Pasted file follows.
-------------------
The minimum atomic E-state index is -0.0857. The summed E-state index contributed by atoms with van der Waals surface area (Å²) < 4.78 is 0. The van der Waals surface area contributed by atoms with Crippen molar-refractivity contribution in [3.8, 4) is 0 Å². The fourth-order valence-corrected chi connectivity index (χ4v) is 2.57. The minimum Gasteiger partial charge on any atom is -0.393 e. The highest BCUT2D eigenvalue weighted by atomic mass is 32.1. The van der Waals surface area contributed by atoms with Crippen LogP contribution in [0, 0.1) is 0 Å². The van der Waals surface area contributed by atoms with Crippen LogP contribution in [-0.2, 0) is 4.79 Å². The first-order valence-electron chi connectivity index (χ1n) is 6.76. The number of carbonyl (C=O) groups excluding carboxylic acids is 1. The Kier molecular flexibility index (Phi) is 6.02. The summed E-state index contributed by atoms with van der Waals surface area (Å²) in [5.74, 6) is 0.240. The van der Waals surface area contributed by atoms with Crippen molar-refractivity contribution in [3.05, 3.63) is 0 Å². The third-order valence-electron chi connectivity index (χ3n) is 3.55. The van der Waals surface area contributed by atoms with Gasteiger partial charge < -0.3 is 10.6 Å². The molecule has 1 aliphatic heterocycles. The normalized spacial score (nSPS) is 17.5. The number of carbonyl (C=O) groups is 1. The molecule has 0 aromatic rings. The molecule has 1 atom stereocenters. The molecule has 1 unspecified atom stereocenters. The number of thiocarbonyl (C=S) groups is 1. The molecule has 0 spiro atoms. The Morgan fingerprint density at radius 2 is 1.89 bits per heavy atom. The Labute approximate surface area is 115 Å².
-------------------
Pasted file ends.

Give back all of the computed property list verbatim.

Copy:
The minimum atomic E-state index is -0.0857. The summed E-state index contributed by atoms with van der Waals surface area (Å²) < 4.78 is 0. The van der Waals surface area contributed by atoms with Crippen molar-refractivity contribution in [3.8, 4) is 0 Å². The fourth-order valence-corrected chi connectivity index (χ4v) is 2.57. The minimum Gasteiger partial charge on any atom is -0.393 e. The highest BCUT2D eigenvalue weighted by atomic mass is 32.1. The van der Waals surface area contributed by atoms with Crippen LogP contribution in [0, 0.1) is 0 Å². The van der Waals surface area contributed by atoms with Crippen LogP contribution in [-0.2, 0) is 4.79 Å². The first-order valence-electron chi connectivity index (χ1n) is 6.76. The number of carbonyl (C=O) groups excluding carboxylic acids is 1. The Kier molecular flexibility index (Phi) is 6.02. The summed E-state index contributed by atoms with van der Waals surface area (Å²) in [5.74, 6) is 0.240. The van der Waals surface area contributed by atoms with Crippen molar-refractivity contribution in [3.05, 3.63) is 0 Å². The third-order valence-electron chi connectivity index (χ3n) is 3.55. The van der Waals surface area contributed by atoms with Gasteiger partial charge < -0.3 is 10.6 Å². The molecule has 1 aliphatic heterocycles. The normalized spacial score (nSPS) is 17.5. The number of carbonyl (C=O) groups is 1. The molecule has 0 aromatic rings. The molecule has 1 atom stereocenters. The molecule has 1 unspecified atom stereocenters. The number of thiocarbonyl (C=S) groups is 1. The molecule has 0 spiro atoms. The Morgan fingerprint density at radius 2 is 1.89 bits per heavy atom. The Labute approximate surface area is 115 Å².